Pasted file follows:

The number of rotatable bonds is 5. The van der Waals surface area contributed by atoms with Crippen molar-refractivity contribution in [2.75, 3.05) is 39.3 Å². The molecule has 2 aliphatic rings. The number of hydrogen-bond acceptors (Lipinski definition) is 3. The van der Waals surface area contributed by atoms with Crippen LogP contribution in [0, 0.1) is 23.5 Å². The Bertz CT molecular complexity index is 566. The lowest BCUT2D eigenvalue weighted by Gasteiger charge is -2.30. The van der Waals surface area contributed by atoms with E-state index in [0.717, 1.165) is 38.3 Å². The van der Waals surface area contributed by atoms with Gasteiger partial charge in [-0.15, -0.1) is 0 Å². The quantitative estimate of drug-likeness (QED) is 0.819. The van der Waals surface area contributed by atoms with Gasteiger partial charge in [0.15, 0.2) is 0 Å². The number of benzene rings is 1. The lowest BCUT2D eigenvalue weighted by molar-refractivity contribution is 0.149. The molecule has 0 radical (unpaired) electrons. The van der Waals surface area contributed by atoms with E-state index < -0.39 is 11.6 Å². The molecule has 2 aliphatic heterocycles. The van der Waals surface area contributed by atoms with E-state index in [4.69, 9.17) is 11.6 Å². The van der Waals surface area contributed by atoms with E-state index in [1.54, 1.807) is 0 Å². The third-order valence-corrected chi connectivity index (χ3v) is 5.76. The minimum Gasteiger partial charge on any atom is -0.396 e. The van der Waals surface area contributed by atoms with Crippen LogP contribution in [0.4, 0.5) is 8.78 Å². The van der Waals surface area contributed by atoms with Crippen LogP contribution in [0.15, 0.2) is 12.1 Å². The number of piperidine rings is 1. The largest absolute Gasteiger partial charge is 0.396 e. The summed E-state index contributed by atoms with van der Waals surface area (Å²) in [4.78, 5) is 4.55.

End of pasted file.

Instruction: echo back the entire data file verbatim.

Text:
The number of rotatable bonds is 5. The van der Waals surface area contributed by atoms with Crippen molar-refractivity contribution in [2.75, 3.05) is 39.3 Å². The molecule has 2 aliphatic rings. The number of hydrogen-bond acceptors (Lipinski definition) is 3. The van der Waals surface area contributed by atoms with Crippen LogP contribution in [0, 0.1) is 23.5 Å². The Bertz CT molecular complexity index is 566. The lowest BCUT2D eigenvalue weighted by Gasteiger charge is -2.30. The van der Waals surface area contributed by atoms with E-state index in [0.717, 1.165) is 38.3 Å². The van der Waals surface area contributed by atoms with Gasteiger partial charge in [-0.15, -0.1) is 0 Å². The quantitative estimate of drug-likeness (QED) is 0.819. The van der Waals surface area contributed by atoms with Gasteiger partial charge in [0.15, 0.2) is 0 Å². The number of benzene rings is 1. The lowest BCUT2D eigenvalue weighted by molar-refractivity contribution is 0.149. The molecule has 0 radical (unpaired) electrons. The van der Waals surface area contributed by atoms with E-state index < -0.39 is 11.6 Å². The molecule has 2 aliphatic heterocycles. The van der Waals surface area contributed by atoms with E-state index in [4.69, 9.17) is 11.6 Å². The van der Waals surface area contributed by atoms with E-state index in [1.54, 1.807) is 0 Å². The third-order valence-corrected chi connectivity index (χ3v) is 5.76. The minimum Gasteiger partial charge on any atom is -0.396 e. The van der Waals surface area contributed by atoms with Crippen LogP contribution in [0.4, 0.5) is 8.78 Å². The van der Waals surface area contributed by atoms with Crippen LogP contribution in [0.15, 0.2) is 12.1 Å². The number of piperidine rings is 1. The largest absolute Gasteiger partial charge is 0.396 e. The summed E-state index contributed by atoms with van der Waals surface area (Å²) in [4.78, 5) is 4.55.